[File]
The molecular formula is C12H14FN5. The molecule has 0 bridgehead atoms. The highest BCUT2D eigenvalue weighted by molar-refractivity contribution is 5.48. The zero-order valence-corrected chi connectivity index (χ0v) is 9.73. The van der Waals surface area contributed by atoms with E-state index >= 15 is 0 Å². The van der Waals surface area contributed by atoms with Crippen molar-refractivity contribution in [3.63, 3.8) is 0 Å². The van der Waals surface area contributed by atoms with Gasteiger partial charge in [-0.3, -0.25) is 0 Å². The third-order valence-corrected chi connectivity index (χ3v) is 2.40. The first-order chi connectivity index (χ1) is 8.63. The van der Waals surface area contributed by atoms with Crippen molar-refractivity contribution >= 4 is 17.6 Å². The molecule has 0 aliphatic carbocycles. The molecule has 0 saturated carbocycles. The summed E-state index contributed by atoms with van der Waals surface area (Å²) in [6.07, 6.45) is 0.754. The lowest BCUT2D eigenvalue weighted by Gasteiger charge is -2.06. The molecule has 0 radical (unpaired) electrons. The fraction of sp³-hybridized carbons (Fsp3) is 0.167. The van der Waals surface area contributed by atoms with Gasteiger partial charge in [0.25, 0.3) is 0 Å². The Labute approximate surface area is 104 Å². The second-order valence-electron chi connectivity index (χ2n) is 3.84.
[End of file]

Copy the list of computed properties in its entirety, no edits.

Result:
The molecular formula is C12H14FN5. The molecule has 0 bridgehead atoms. The highest BCUT2D eigenvalue weighted by molar-refractivity contribution is 5.48. The zero-order valence-corrected chi connectivity index (χ0v) is 9.73. The van der Waals surface area contributed by atoms with E-state index >= 15 is 0 Å². The van der Waals surface area contributed by atoms with Crippen molar-refractivity contribution in [3.63, 3.8) is 0 Å². The van der Waals surface area contributed by atoms with Gasteiger partial charge in [-0.3, -0.25) is 0 Å². The third-order valence-corrected chi connectivity index (χ3v) is 2.40. The first-order chi connectivity index (χ1) is 8.63. The van der Waals surface area contributed by atoms with Crippen molar-refractivity contribution >= 4 is 17.6 Å². The molecule has 0 aliphatic carbocycles. The molecule has 0 saturated carbocycles. The summed E-state index contributed by atoms with van der Waals surface area (Å²) in [6.07, 6.45) is 0.754. The lowest BCUT2D eigenvalue weighted by Gasteiger charge is -2.06. The molecule has 0 radical (unpaired) electrons. The fraction of sp³-hybridized carbons (Fsp3) is 0.167. The van der Waals surface area contributed by atoms with Gasteiger partial charge in [0.25, 0.3) is 0 Å². The Labute approximate surface area is 104 Å². The second-order valence-electron chi connectivity index (χ2n) is 3.84.